|Ma, Zue-Feng - AGRONOMY-UNIV OF MISSOURI|
|Fang, Peng - AGRONOMY-UNIV OF MISSOURI|
Submitted to: Genome
Publication Type: Peer Reviewed Journal
Publication Acceptance Date: March 30, 2004
Publication Date: October 12, 2004
Citation: Ma, Z., Fang, P., Gustafson, J.P. 2004. Polyploidization-induced genome variation in triticale. Genome. 47:839-848. Interpretive Summary: The wheat genome contains an enormous diversity in organization, and variation in types of mating, which can play a role in our ability to manipulate the wheat genomes. A very important question is how the polyploid nature of wheat affects the genome organization and evolution of the species. The results of our study suggested that variation in types of polyploid formation impact the structure and expression of genes and chromosomes among the various grass species when they are combined to make a polyploid. This indicates that in their desire to transfer genes from one grass species to another, a breeder may be able to transfer the gene in question, but that gene may not be expressed when in a polyploid. This puts severe limitations on species-to-species gene transfer for agronomic improvement in cereals. Plant breeders will benefit from this information in their attempts to move genes between species toward improvement of crop productivity.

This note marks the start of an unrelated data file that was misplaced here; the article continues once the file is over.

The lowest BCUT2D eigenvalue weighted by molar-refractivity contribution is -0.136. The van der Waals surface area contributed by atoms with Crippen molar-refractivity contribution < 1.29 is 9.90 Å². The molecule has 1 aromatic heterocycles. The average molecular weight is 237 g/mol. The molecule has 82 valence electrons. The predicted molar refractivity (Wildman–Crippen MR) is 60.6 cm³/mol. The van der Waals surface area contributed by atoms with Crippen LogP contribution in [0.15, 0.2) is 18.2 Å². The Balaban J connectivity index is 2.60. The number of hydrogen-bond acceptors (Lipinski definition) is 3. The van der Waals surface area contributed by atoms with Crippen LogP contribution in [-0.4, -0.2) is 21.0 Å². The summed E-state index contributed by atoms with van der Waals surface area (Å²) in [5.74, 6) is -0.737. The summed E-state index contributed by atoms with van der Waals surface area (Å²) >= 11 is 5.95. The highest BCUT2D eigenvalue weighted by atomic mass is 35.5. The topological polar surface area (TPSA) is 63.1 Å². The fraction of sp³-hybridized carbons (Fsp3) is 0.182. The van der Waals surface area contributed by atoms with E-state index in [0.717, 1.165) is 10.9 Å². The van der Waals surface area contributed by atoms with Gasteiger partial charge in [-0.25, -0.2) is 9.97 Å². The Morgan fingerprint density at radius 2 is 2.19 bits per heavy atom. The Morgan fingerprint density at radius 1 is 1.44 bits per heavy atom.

Technical Abstract: Polyploidization-induced genome variation in triticale (X Triticosecale Wittmack) was investigated using both AFLP and RFLP analyses. The AFLP analyses were implemented with both EcoRI/MseI (E/M) and PstI/MseI (P/M) primer combinations, which, because of the relative differences in sensitivity to cytosine methylation, primarily amplify repetitive and low-copy sequences, respectively. The results showed that the genomic sequences in triticale involved a great degree of variation including both repetitive and low-copy sequences. The frequency of losing parental bands was much higher than the frequency of gaining novel bands, suggesting that sequence elimination might be a major force causing genome variation in triticale. In all cases, variation in E/M-primer-amplified parental bands was more frequent in triticale than variation from using P/M primers, suggesting that repetitive sequences were more involved in variation than low-copy sequences. The data also showed that wheat (Triticum ssp.) genomes were relatively highly conserved in triticales, especially in octoploid triticales, whereas the rye (Secale cereale L.) genome consistently demonstrated a very high level of genomic sequence variation (68-72%) regardless of the triticale ploidy levels or primers used. In addition, when a parental AFLP band was present in both wheat and rye, the tendency of the AFLP band to be present in triticale was much higher than when it was present in only one of the progenitors. Furthermore, the cDNA-probed RFLP analyses showed that over 97% of the wheat-coding sequences were maintained in triticale, while only about 61.6% of the rye-coding sequences were present in triticale, suggesting that the rye genome variation in triticale backgrounds included a great degree of rye-coding sequences. The data also suggested that concerted evolution might occur in the genomic sequences of triticale. In addition, the observed genome variation in wheat/rye addition lines was similar to that in triticale, suggesting that wheat/rye addition lines can be used to thoroughly study the genome evolution of polyploid triticale.